By on August 2, 2021

With reports coming out everywhere that American muscle cars will be revised into electrified sedans or crossover vehicles, you might find yourself in the market for the biggest V8 you can find before they’re made intentionally scarce. But perhaps you’re keen to enter the drag-racing scene and find the Dodge Demon’s supercharged 6.2-liter insufficient for what could be the last gasp of petroleum-powered insanity.

Chevrolet believes it has you covered with the 2022 COPO Camaro, which can be ordered with an enormous 572-cubic-inch (9.4-liter) motor or a couple of LS-based, small-block alternatives. 

Those smaller engines come in two flavors. For the fainthearted, there’s a naturally aspirated 427-cubic-inch (7.0-liter) V8 the National Hot Rod Association has rated at 470 horsepower. Though the COPO unit that seems more fairly stacked against the Challenger Mopar Drag Pak or Mustang Cobra Jet is the supercharged 350-cubic-inch V8 the NHRA quoted at 580 hp. Sadly, the 572-cubic-inch motor hasn’t been assessed yet. We estimate its output as substantial — to say the least — though less robust than its siblings in terms of on-paper value.

Of course, nobody buying a COPO Camaro plans on running them on the street. They’re specifically designed to compete in NHRA Stock and Super Stock class eliminations and cannot be legally driven on public roads. This is also why they all come equipped with an ATI Racing Products TH400 three-speed automatic that wrangles all the power flooding to the rear wheels. Customers also receive specialty carbon-fiber hoods and wheelie bars (for starters) by default, with Chevrolet providing an option to add things like a truck-mounted weight box and parachute.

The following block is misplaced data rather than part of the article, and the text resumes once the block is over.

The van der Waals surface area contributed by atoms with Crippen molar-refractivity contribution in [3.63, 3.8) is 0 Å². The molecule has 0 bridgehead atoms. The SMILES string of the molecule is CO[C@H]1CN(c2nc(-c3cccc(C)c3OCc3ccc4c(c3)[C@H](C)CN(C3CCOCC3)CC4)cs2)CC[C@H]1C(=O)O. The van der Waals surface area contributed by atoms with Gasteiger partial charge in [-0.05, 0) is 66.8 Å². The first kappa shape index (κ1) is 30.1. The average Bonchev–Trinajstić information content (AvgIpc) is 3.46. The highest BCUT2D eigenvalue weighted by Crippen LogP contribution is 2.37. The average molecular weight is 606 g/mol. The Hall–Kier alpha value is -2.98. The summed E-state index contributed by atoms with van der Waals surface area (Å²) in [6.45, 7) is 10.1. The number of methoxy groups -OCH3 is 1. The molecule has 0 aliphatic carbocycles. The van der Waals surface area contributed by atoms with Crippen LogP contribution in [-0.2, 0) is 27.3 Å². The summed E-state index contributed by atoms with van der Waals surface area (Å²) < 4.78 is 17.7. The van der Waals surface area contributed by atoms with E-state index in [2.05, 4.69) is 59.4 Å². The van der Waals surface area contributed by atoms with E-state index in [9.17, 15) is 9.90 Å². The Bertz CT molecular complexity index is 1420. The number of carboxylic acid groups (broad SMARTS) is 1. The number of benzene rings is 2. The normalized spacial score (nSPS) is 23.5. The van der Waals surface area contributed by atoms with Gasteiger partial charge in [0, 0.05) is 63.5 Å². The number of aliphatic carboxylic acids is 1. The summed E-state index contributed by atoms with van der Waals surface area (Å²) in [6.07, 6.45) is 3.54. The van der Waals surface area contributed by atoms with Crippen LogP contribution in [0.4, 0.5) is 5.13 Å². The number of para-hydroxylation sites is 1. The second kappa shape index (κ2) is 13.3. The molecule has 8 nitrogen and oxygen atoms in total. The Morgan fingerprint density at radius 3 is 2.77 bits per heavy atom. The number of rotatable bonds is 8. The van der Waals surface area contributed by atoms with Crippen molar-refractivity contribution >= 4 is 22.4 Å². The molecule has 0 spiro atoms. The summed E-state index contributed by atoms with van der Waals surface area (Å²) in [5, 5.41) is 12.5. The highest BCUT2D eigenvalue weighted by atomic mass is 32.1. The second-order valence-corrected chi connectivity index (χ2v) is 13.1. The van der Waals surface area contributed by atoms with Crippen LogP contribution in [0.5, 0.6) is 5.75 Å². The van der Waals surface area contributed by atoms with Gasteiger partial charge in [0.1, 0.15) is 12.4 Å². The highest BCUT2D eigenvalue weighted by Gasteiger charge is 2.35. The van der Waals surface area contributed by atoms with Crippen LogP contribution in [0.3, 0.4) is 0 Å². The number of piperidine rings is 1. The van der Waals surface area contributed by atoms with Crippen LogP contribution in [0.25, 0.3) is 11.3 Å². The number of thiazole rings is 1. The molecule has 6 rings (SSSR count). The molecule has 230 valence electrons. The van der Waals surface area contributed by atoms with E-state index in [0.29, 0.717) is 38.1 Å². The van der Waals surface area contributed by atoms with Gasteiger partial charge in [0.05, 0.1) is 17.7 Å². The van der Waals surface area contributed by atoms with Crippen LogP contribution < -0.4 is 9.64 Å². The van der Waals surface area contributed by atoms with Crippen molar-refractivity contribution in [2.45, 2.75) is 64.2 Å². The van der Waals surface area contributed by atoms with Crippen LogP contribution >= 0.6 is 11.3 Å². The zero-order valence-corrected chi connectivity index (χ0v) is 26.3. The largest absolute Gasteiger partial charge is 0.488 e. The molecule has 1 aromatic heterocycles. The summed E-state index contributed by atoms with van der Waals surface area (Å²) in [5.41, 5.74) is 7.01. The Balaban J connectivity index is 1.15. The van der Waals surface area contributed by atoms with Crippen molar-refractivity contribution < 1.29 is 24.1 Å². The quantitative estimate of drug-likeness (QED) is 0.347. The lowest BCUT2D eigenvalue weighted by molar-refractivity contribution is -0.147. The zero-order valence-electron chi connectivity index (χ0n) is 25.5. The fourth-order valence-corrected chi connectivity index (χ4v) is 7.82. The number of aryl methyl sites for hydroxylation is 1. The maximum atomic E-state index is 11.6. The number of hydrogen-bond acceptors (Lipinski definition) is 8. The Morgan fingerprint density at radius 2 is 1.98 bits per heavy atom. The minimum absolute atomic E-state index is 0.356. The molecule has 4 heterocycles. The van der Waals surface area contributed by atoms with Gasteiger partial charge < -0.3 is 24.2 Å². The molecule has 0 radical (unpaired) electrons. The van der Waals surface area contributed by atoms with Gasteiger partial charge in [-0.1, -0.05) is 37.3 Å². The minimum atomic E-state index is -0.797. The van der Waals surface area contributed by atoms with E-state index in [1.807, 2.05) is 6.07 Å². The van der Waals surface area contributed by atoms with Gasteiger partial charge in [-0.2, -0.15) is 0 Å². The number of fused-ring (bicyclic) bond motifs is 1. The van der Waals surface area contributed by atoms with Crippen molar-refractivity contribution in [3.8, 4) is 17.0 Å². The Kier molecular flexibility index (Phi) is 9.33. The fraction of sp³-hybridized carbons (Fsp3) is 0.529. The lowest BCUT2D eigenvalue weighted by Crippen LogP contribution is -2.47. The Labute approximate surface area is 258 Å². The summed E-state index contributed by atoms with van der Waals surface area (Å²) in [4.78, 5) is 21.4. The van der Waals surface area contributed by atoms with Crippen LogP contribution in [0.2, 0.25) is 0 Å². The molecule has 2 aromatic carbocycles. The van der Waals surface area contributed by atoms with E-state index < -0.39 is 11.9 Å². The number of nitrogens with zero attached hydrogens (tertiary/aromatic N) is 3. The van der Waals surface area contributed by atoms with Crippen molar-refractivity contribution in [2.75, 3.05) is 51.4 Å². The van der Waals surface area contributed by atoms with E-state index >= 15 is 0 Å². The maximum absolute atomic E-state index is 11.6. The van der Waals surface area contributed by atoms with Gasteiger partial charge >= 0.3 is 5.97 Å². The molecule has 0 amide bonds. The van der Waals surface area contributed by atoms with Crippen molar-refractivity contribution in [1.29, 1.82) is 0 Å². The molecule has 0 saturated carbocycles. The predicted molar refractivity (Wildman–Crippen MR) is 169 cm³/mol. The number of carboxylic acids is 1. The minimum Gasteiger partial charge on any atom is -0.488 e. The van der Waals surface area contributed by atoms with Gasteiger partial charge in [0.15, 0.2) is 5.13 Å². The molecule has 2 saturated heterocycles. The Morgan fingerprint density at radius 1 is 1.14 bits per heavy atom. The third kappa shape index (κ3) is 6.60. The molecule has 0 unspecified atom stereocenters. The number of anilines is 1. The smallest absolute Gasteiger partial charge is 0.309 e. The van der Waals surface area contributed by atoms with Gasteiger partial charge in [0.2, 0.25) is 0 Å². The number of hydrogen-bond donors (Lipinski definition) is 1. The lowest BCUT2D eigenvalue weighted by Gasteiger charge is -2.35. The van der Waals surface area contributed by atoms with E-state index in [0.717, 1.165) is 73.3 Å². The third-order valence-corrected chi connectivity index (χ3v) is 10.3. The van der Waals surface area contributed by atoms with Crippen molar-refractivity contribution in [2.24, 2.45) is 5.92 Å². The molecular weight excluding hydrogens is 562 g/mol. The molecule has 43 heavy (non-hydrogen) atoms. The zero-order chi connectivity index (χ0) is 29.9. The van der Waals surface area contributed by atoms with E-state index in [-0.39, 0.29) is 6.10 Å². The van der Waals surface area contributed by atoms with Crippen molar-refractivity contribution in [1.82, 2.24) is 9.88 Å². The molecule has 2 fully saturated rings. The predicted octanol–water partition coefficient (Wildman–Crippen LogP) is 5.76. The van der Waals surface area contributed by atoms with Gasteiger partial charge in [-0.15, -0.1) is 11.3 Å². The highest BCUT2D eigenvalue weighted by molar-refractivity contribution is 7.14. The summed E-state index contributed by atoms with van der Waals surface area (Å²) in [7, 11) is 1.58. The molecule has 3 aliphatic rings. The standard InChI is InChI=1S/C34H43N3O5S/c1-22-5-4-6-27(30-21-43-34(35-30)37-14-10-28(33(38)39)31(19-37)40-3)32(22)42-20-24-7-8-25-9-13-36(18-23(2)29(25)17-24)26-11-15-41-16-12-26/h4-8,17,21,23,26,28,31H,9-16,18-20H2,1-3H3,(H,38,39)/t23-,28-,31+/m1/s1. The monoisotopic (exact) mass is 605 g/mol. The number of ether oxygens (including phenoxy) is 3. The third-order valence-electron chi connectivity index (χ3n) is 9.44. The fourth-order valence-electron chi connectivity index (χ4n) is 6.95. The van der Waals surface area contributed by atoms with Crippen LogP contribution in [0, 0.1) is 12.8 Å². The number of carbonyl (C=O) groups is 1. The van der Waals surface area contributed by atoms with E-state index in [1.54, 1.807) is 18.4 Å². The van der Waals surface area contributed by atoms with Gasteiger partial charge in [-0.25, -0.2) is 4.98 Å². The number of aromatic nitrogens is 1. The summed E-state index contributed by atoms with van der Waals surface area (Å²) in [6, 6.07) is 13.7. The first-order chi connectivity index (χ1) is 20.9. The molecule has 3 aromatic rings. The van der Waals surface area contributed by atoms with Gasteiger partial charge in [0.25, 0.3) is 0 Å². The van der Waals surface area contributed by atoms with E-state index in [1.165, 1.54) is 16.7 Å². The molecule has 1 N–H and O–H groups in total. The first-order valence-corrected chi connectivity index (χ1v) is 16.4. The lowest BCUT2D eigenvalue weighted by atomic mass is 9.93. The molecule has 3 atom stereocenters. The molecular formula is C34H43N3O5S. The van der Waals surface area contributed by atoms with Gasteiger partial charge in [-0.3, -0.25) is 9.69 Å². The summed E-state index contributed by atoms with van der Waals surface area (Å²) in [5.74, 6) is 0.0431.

But going with the “base model” isn’t exactly a thrifty decision, as getting into any of them requires a six-figure commitment. The 572 COPO Camaro starts at $105,500 (before taxes or fees), while the 427 comes in at $117,500. The smaller 350-cubic-inch model, which also happens to have the most factory competition and highest peak output, starts at a sizable $130,000.

The good news is that Chevrolet doesn’t plan on limiting COPO Camaro models this year. Originally, General Motors only allowed its Central Office Production Order to allow drag-obsessed dealers to commission just 69 (nice) examples of the original car in 1969. Since being revived, that program has continued with vehicles being distributed by lottery. But we’re living in an era where there are suddenly a lot more wealthy people to purchase something like a COPO and fewer middle-class individuals who can afford a mid-tier muscle car for weekend adventures. So GM has opted against placing production limits on the purpose-built dragsters this time around. Instead, they’ll simply be delivered on a first-come-first-served basis.

[Images: General Motors]

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17 Comments on “Need a 9.4-Liter V8? Chevrolet Has You Covered...”

  • avatar
    Undead Zed

    The crate motor that Chevy offers with this block comes in two flavors. Both NA, rated at 621 and 727hp for their 620 and 720R trims respectively. Assuming this is gonna have a big ass supercharger on it, I’d wager we’re looking at 800-900hp, maybe more if the General ropes Hennessey in for the tuning.

    BTW if you for whatever reason wanna save a couple bucks and drop this thing into your own car, it’s a mere $16k for the 720R.

  • avatar

    The ZZ572 with a carb and dizzy is rated 720HP so with what looks like fuel injection and coil on plug from that pic, I’d expect something in the 900s, and somehow that’s the ‘base’ model, huh.